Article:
“The data show that drivers save more money when insurance companies face scrutiny and are required to abide by consumer protections standards,” said study co-author J. Robert Hunter, CFA’s Director of Insurance and former Texas Insurance Commissioner. “State laws strongly regulate consumer behavior by requiring that drivers buy insurance, but most states don’t do nearly enough to regulate the practices of the companies selling that insurance.”

Using 2015 data from the National Association of Insurance Commissioners (NAIC), the most recent available as the research was undertaken, CFA calculated the change in both total auto insurance expenditures (the average drivers spend on all coverages) and auto liability premiums (which excludes comprehensive and collision coverage) around the country since 1989.  That is the year that California’s 1988 voter approved insurance reform initiative Proposition 103 took effect, marking a critical point of divergence for that state’s market and an opportunity to track the impact of consumer protection laws.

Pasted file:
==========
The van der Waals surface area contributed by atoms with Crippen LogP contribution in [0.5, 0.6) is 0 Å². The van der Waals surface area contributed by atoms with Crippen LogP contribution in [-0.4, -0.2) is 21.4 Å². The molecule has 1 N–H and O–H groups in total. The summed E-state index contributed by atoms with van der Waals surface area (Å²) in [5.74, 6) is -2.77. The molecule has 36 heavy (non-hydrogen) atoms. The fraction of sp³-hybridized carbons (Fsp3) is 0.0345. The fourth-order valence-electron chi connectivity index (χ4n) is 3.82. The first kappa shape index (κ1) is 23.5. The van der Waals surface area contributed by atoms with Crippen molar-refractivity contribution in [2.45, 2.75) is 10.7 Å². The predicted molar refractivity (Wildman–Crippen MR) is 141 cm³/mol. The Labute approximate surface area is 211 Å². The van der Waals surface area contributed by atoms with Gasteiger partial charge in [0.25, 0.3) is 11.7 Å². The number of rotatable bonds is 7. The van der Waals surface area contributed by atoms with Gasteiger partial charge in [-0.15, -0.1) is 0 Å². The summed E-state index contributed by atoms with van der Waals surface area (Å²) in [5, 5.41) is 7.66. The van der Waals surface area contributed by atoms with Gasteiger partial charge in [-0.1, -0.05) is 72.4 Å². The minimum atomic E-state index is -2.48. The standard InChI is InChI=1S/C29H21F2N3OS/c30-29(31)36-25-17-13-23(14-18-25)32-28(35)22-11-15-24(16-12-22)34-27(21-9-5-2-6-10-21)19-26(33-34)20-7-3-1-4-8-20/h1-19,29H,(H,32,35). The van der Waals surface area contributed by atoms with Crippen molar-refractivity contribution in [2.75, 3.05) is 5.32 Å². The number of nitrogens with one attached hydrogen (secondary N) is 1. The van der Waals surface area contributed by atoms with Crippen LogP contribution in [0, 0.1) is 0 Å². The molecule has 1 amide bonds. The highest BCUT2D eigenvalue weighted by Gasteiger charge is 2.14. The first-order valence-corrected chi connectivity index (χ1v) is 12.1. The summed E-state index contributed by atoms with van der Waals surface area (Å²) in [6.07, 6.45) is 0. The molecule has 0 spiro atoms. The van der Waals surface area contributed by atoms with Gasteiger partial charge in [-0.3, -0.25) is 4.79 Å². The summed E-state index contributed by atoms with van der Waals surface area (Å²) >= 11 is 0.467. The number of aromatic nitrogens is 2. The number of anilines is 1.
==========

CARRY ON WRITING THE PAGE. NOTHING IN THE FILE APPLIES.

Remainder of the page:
The change in insurance spending between 1989 and 2015 illustrates how some states have seen modest changes, while expenditures have doubled in others:

In addition to looking at the states individually, the report considered how consumers and companies fared under the several different approaches to rate regulation common around the nation. It found that states that use a “prior approval” system, which requires insurance companies to justify their rate changes to state regulators before implementing them, see better consumer outcomes than states with weaker approaches to oversight. Those weaker systems let insurers, to different degrees, raise premiums without waiting for a regulatory review and approval. Notably, company profits were not particularly impacted by the regulatory system in place.